June 24, 2024

The Queens County Citizen

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The question of union existence appears again at Laurentian Bank

The question of union existence appears again at Laurentian Bank

(Montreal) The union’s presence at Laurentian Bank is being voted on for the second time in three years, but the federal agency responsible for the process believes the allegations need to be addressed.

Julian Arsenalt
The Canadian Press

The Canadian Industrial Relations Board (CIRB) focused on the concerns raised by SEPB-Quebec in a complaint sent in early January, just weeks after the union filed a recent request to withdraw the certification.

“The union stated that the employer had interfered in the process and that he had acted to encourage or persuade employees to leave their union,” the commission said in a statement on Tuesday.

The Administrative Court warned that the request for withdrawal was invalid if the allegations were proven to be substantiated.

In the wake of Wednesday’s CCRI decision, SEPB-Québec president Julie Tankrod, who is affiliated with the Federation des Traveillers du Quebec (FTQ), called it “Ground‌hog Day”.

“Our members are scared,” she explained in a telephone interview. People are being forced to sign a withdrawal request because they are afraid for their job. ”

Laurentian, the seventh largest bank in the country and the only unionized bank, declined to comment on Wednesday.

The 600 or more union members – who make up 20% of the bank’s total workforce – are mainly based in Quebec. Prior to the implementation of the transition plan, there were approximately 2,000 in 2015, resulting in branch closures and mergers and eliminations of counter services. The collective agreement on heated negotiations will expire later this year.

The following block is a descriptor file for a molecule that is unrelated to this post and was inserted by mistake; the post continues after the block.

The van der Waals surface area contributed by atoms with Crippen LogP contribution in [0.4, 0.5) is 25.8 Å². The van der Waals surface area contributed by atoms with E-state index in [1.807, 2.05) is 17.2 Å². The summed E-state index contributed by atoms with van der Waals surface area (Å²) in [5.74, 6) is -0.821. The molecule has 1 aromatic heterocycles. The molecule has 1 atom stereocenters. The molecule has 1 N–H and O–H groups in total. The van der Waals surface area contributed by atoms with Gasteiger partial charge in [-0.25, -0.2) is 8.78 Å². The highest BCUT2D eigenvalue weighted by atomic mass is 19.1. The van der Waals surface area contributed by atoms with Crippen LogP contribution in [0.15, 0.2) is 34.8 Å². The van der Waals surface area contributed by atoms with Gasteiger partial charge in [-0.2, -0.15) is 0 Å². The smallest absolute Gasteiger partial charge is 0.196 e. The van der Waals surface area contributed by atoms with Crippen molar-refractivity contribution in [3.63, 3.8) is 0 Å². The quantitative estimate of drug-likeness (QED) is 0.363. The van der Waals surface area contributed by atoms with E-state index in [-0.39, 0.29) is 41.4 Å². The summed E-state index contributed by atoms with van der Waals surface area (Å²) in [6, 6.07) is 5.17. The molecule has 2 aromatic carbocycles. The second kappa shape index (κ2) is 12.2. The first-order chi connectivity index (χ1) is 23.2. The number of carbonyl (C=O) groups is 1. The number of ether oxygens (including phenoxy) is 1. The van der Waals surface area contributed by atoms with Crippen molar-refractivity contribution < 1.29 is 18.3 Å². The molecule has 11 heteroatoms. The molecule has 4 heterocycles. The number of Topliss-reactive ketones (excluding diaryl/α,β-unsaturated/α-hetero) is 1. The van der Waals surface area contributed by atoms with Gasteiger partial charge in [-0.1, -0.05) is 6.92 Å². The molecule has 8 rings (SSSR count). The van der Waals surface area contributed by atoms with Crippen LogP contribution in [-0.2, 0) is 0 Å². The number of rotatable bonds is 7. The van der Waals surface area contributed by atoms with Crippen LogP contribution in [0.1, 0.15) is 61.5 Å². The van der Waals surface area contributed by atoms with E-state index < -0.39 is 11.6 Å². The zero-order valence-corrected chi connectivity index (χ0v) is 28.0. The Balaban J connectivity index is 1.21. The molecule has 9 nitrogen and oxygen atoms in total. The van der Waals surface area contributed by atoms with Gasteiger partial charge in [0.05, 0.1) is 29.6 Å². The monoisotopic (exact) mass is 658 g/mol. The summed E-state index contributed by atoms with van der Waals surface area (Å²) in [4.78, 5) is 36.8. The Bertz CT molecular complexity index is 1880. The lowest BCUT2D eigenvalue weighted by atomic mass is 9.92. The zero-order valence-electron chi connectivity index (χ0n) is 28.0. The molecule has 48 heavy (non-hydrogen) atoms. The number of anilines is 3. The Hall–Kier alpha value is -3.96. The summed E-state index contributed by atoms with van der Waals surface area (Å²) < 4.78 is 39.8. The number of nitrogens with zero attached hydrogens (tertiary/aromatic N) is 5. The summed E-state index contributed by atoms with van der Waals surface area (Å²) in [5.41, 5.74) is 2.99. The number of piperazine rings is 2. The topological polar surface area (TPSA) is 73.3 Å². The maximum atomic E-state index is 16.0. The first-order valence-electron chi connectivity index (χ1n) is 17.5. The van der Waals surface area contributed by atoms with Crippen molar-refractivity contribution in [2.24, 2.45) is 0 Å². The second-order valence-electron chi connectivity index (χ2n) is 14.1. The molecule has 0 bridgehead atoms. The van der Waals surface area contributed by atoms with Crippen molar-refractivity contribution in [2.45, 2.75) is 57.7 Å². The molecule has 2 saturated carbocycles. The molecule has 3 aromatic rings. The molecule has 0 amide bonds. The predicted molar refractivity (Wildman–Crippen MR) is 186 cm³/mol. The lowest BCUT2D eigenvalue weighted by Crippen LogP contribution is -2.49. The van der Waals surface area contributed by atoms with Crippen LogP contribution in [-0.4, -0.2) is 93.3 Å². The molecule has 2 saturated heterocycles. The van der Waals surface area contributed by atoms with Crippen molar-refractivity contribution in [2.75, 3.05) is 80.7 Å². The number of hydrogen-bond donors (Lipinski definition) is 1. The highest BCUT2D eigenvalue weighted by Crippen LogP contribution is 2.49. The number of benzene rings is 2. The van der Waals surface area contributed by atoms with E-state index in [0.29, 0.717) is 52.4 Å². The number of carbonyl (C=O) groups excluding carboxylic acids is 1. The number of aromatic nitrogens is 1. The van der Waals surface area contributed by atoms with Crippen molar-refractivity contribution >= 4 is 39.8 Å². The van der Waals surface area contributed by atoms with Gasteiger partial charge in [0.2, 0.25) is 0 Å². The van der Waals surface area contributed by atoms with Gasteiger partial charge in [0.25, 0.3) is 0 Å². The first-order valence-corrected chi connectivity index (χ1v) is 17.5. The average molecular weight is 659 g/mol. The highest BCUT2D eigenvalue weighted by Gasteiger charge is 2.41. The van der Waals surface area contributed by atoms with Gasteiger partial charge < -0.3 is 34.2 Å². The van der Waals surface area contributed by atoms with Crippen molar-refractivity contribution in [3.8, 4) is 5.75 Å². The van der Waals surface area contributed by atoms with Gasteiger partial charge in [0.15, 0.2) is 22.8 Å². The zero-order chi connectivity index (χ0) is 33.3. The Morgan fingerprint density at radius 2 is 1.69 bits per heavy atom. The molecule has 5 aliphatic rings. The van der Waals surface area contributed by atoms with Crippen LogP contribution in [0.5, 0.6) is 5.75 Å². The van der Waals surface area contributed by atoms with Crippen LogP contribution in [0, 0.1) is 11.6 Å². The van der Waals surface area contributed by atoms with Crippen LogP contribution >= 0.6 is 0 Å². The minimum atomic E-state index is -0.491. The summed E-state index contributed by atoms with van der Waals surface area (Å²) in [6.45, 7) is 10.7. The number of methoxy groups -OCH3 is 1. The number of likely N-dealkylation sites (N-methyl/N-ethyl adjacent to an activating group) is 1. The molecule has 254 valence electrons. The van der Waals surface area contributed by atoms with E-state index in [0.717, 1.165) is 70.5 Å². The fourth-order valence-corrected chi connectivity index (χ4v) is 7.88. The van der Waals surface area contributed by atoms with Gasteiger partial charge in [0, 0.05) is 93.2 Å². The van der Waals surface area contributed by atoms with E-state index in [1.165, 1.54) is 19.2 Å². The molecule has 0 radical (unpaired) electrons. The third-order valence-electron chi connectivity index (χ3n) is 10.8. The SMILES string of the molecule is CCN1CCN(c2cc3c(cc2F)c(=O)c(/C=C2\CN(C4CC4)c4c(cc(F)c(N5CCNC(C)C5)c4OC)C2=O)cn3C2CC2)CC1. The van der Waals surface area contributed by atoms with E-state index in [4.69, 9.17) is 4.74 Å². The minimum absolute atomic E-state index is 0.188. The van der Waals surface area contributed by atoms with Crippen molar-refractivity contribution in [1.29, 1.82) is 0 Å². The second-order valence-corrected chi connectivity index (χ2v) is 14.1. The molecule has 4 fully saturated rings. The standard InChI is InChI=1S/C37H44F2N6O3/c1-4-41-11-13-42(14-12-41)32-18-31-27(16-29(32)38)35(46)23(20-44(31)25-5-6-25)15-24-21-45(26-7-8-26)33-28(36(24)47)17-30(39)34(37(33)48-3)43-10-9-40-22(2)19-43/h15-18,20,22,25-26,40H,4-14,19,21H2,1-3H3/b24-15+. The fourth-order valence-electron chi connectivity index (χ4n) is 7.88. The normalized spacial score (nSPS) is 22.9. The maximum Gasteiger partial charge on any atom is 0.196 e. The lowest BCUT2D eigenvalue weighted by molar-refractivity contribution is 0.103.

Filed on December 22, the withdrawal request is the third in many years. Applicant is the same: Jonathan Andre Leclerc. In February 2018, more than 60% of union members voted in favor of continuing the certification. Other requests were dismissed by the CIRB, which found that the signatures were forged.

In a complaint filed last month, SEPB-Quebec, Mr.

The document alleges that employees who refused to support a withdrawal request last fall believed it was “reasonable” that Laurentian would find out about it.

“The complaint is that the bank interfered with the association’s right, which is prohibited by the Labor Code of Canada,” Mr said.To me Tankred.

She believes Laurentian no longer wants a union as more decisions are being made outside of Quebec, even though the Quebec headquarters are in Quebec. Ms. Rania Levelin, the new president and CEO who lives in Toronto and was not fluent in the French language when she was appointed in October, is a good example of this.To me Tankred.

For Mark-Antonin Hennebert, Associate Professor in the Department of Human Resource Management at HEC Montreal, de-unionization programs generally reflect the mental state of some members who feel they are under-represented.

Without commenting on the intentions of Laurentian’s senior management, he said it was also a tool for some employers.

“It could be an anti-union strategy on behalf of the employers,” Hennebert said. We have seen this in some cases. It’s a strategy, I do not think it’s very classic at Laurentian. ”

The professor believes that the third phase of the de-union in three years will indicate a “desire that the group of employees should no longer be represented” and a “significant division” among employees.

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